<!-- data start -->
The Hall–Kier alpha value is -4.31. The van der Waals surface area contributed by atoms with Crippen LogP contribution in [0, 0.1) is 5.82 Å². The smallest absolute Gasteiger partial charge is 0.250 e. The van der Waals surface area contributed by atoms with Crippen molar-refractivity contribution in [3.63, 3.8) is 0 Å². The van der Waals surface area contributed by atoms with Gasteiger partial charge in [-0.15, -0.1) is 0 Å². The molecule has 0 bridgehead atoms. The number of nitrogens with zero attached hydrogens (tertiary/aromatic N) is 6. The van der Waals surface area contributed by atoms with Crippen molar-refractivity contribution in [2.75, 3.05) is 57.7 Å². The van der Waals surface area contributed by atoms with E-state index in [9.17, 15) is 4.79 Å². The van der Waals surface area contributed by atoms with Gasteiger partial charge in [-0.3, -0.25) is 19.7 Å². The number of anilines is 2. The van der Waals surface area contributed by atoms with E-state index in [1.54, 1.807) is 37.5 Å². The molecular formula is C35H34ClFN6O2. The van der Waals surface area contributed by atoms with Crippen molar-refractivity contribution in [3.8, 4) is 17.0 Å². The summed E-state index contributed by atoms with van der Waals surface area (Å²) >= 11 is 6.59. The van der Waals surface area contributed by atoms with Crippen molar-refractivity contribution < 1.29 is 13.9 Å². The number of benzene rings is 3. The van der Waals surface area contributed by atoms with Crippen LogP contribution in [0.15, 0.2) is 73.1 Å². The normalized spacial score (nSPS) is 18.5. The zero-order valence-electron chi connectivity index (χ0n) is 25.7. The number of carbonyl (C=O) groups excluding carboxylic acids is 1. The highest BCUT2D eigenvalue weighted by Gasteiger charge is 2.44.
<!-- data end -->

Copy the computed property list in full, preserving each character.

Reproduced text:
The Hall–Kier alpha value is -4.31. The van der Waals surface area contributed by atoms with Crippen LogP contribution in [0, 0.1) is 5.82 Å². The smallest absolute Gasteiger partial charge is 0.250 e. The van der Waals surface area contributed by atoms with Crippen molar-refractivity contribution in [3.63, 3.8) is 0 Å². The van der Waals surface area contributed by atoms with Gasteiger partial charge in [-0.15, -0.1) is 0 Å². The molecule has 0 bridgehead atoms. The number of nitrogens with zero attached hydrogens (tertiary/aromatic N) is 6. The van der Waals surface area contributed by atoms with Crippen molar-refractivity contribution in [2.75, 3.05) is 57.7 Å². The van der Waals surface area contributed by atoms with E-state index in [9.17, 15) is 4.79 Å². The van der Waals surface area contributed by atoms with Gasteiger partial charge in [-0.3, -0.25) is 19.7 Å². The number of anilines is 2. The van der Waals surface area contributed by atoms with E-state index in [1.54, 1.807) is 37.5 Å². The molecular formula is C35H34ClFN6O2. The van der Waals surface area contributed by atoms with Crippen molar-refractivity contribution in [3.8, 4) is 17.0 Å². The summed E-state index contributed by atoms with van der Waals surface area (Å²) >= 11 is 6.59. The van der Waals surface area contributed by atoms with Crippen molar-refractivity contribution < 1.29 is 13.9 Å². The number of benzene rings is 3. The van der Waals surface area contributed by atoms with Crippen LogP contribution in [0.15, 0.2) is 73.1 Å². The normalized spacial score (nSPS) is 18.5. The zero-order valence-electron chi connectivity index (χ0n) is 25.7. The number of carbonyl (C=O) groups excluding carboxylic acids is 1. The highest BCUT2D eigenvalue weighted by Gasteiger charge is 2.44.